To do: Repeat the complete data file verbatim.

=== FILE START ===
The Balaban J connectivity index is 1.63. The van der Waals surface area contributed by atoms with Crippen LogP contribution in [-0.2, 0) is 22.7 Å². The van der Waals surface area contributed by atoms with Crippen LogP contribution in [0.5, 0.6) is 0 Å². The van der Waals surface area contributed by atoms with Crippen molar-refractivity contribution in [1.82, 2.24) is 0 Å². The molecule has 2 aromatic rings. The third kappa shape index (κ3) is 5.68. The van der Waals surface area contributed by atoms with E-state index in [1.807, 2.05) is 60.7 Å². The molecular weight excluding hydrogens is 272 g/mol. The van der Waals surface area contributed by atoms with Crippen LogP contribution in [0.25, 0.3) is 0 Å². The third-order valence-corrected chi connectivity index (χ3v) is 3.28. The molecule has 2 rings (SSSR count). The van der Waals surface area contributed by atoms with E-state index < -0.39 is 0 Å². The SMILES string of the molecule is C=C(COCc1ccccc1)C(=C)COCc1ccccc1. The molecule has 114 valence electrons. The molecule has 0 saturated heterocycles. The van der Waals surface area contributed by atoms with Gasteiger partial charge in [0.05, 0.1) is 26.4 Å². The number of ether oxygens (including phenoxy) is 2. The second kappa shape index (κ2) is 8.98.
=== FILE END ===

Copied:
The Balaban J connectivity index is 1.63. The van der Waals surface area contributed by atoms with Crippen LogP contribution in [-0.2, 0) is 22.7 Å². The van der Waals surface area contributed by atoms with Crippen LogP contribution in [0.5, 0.6) is 0 Å². The van der Waals surface area contributed by atoms with Crippen molar-refractivity contribution in [1.82, 2.24) is 0 Å². The molecule has 2 aromatic rings. The third kappa shape index (κ3) is 5.68. The van der Waals surface area contributed by atoms with E-state index in [1.807, 2.05) is 60.7 Å². The molecular weight excluding hydrogens is 272 g/mol. The van der Waals surface area contributed by atoms with Crippen LogP contribution in [0.25, 0.3) is 0 Å². The third-order valence-corrected chi connectivity index (χ3v) is 3.28. The molecule has 2 rings (SSSR count). The van der Waals surface area contributed by atoms with E-state index < -0.39 is 0 Å². The SMILES string of the molecule is C=C(COCc1ccccc1)C(=C)COCc1ccccc1. The molecule has 114 valence electrons. The molecule has 0 saturated heterocycles. The van der Waals surface area contributed by atoms with Gasteiger partial charge in [0.05, 0.1) is 26.4 Å². The number of ether oxygens (including phenoxy) is 2. The second kappa shape index (κ2) is 8.98.